FAQ for Sellers
The MLS is a computerized database of houses for sale in an area. Agents use it to list their client’s homes for sale or find a house in a particular price range or area. Searches can be set up to notify buyers of listings as soon as they hit the market. Over 90% of buyers find their home on the internet so the MLS is an important part of the buying/selling process.
Preparing a home for showings can be a job in itself. A home that is well prepared for home showings will likely sell faster than its competition and for more money. Making sure a home is clean, de-cluttered, bright and fresh smelling are just a few things that sellers must do to prepare their home to welcome potential buyers. We will talk about specific tasks during the listing appointment.
That’s an easy question to answer – No! There are many reasons why sellers should not be present during showings. The primary reason being that a potential buyer can feel uncomfortable to talk openly and freely with their Realtor about your home. You want them to be able to imagine themselves living in your home and that is hard if you are there too!
The best idea is to leave shortly before the scheduled showing and come back once you are certain the buyer and their Realtor have left. If you have animals that need to be dealt with, be thinking about how you will deal with them during showings.
In many cases, the appliances in one home will not work in another. The decision whether to include appliances or make them negotiable is ultimately up to the seller but ranges & refrigerators are usually left in the home. Freezers and washer/dryers may or may not be left. It is best to decide up front if you are excluding certain appliances so that there is no confusion about whether they stay or go.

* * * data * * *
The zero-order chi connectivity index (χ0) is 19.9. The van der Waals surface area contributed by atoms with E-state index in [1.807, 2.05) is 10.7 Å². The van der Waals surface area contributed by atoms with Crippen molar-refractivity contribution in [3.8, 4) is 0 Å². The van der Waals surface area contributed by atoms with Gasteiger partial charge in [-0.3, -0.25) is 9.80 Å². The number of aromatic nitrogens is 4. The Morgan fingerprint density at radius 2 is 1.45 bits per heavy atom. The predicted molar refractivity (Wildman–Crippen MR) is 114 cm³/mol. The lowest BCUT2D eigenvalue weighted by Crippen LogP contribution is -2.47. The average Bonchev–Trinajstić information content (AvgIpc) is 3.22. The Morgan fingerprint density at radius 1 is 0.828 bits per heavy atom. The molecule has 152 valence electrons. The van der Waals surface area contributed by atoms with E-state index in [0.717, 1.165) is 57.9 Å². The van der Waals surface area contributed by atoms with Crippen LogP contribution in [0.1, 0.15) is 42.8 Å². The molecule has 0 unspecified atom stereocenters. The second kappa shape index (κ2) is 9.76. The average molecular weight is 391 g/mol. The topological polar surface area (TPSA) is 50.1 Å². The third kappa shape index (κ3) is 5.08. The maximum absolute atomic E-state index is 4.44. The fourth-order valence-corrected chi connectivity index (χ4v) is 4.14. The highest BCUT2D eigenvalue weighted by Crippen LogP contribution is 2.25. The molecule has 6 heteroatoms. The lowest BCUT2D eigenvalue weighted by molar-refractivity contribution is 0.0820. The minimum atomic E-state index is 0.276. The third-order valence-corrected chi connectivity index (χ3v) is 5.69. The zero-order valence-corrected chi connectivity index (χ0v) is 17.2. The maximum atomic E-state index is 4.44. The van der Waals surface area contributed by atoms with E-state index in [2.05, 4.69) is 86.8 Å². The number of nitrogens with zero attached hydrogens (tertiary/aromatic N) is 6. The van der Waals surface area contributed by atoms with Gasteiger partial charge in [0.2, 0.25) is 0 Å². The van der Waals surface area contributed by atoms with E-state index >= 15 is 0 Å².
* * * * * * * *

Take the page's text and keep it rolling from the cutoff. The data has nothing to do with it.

Once you and a buyer agree on a purchase price, that starts the clock ticking on the inspection phase of the contract. Typically, buyers have 15 calendar days to inspect anything that they wish in your home. Once the buyers have finished their inspections, they will come back with the Property Inspection Response. They will indicate whether they 1) accept the property as is and are not asking to negotiate further; 2) after inspections, they have decided not to move forward and are canceling the sale or 3) they list the deficiencies and what they would like done to remedy the situation. Sometimes sellers will need to make certain repairs before the Act of Sale but it is usually a money issue at this point so you and the buyers agree on a negotiated amount that will go towards the buyers closing costs and pre-paids (insurance and taxes.)
Believe it or not, open houses are a fairly controversial topic in the real estate industry. Some Realtors will convince a seller that they will get their home sold because they hold it open every weekend. Unfortunately, this is not usually the case.
Truthfully, open houses rarely sell a house and only get a Realtor more buyer clients. Theft of personal items and prescription drugs and Realtor safety are all things to things to keep in mind when deciding to hold open houses.
As the seller, you must disclose all pertinent about the home that are not easily seen. A good rule of thumb; if you are compelled to ask “should I disclose this?” – the answer is yes. The Seller’s Property Disclosure must be filled out honestly and completely to help protect you. The more things that are disclosed up front, the less Buyers can come back and try to negotiate the price down later. Disclose, disclose, disclose!